What is standard UX benchmarking?
The best place to start when thinking about benchmark testing for UX work is to get a basic definition. The Nielsen Norman Group says, “UX benchmarking refers to evaluating a product or service’s user experience by using metrics to gauge its relative performance against a meaningful standard.” Those standards can be industry standards, competitors, or most often in benchmarking previous versions of your own product or service.
To gather the data for these benchmarks, you need to come up with a list of tasks and metrics to be measured for each task. Looking at typical e-commerce as an example, the first task might be to find a product category on the website. The metrics for a task like that can include things like a pass/fail rate, task timings, ease of ratings, etc. Once you have those metrics you compare them against whatever “meaningful standard” you decided on, most often your own previous benchmarks. Comparing those metrics over time helps you understand whether the changes being made to your product/service are effective or not; task timings going down with pass rates going up means you’re doing a good job, while an increasing rate of failure means something has gone wrong.
Being able to compare those metrics over time is incredibly helpful at identifying areas for growth or improvement, as well as to see where you have been improving, but these benchmarks are very focused on the quantitative side of research and don’t always effectively help answer why these changes in metrics are being seen. It’s helpful to know that something on your site is working worse than before, but it’s hard to act efficiently to correct that without understanding why it’s not working as well. That’s where our qualitative benchmarking methodology comes into the picture!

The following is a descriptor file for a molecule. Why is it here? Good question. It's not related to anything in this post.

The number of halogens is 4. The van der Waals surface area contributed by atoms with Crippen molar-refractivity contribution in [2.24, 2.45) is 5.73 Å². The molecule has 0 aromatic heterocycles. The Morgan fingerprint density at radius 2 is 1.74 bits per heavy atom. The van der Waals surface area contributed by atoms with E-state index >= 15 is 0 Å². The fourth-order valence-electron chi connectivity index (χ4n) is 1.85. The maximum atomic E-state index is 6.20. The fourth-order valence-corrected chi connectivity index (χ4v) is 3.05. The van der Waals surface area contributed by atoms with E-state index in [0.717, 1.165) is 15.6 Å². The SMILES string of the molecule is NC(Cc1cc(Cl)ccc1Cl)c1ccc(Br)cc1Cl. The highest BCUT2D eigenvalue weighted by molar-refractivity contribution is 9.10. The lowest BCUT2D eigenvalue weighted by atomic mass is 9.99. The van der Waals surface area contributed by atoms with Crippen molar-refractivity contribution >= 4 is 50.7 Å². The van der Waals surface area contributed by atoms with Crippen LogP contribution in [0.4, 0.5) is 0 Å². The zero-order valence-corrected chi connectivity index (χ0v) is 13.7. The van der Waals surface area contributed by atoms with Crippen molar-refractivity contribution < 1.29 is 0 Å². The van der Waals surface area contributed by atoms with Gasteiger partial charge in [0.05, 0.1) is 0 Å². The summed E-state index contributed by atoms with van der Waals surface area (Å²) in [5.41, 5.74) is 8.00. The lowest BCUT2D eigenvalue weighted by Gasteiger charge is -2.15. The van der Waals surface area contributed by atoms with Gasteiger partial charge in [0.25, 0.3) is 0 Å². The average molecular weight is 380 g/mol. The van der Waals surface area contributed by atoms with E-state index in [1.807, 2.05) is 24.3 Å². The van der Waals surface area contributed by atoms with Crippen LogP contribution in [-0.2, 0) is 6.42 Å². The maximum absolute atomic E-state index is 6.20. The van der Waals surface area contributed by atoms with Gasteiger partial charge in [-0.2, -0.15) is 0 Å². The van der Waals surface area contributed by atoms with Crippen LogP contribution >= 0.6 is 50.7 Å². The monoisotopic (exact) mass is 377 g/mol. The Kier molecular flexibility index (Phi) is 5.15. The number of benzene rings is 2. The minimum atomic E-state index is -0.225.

What is qualitative UX benchmarking?
So what is qualitative benchmarking? I like to think of the qualitative benchmarking methodology as the “goldilocks” of benchmarking; a perfect balance of both the comparable quantitative data but also the qualitative data to help understand why something changed (and what to do about it). Where a standard quantitative benchmark can be automated and run without a moderator (remember, it’s the same tasks and same questions being asked each time), a qualitative benchmark introduces aspects of more standard usability testing conducted by a moderator.
In a standard, quantitative focused benchmark, your participants would typically go straight from one task into the next immediately after answering any rating questions. In a qualitative benchmark, we add in some more discussion about each task after they’ve answered their rating questions for the previous task. Instead of going right into the next task, the moderator will walk back through the prior task with the participant and ask questions about the experience and what could be done to improve the experience, similar to how we conduct our standard usability tests. That allows us to not only look to the data from the benchmark that tells us whether something has been improved or not, but also to have some insights from the target audience as to why it’s improved or not.
Going back to our e-commerce example of looking for a product category, our data might tell us that after the latest site update (that might have included a complete taxonomy overall and redesign of site navigation, for example) it took almost twice as long for participants to find the category and their ease of use ratings went down notably. The discussion with our participants adds in insights to help address that issue; maybe it’s because the taxonomy changed and participants didn’t understand the new categories, maybe it’s because you changed your site structure and put all of the categories in a hamburger menu that participants struggled to locate, or maybe it’s a simple cosmetic issue where they simply couldn’t read the category titles.
Qualitative benchmarking is the best of both worlds; quantitative insights you can rely on, plus the qualitative insights to make more informed decisions about what to do next.
When should you benchmark test?
Determining the right time and frequency to benchmark test is something that isn’t always clear cut to our clients. It’s not uncommon for companies to come into benchmark testing with a set schedule in mind, wanting to test every quarter for example, without thinking through whether that’s the most beneficial schedule for benchmark testing.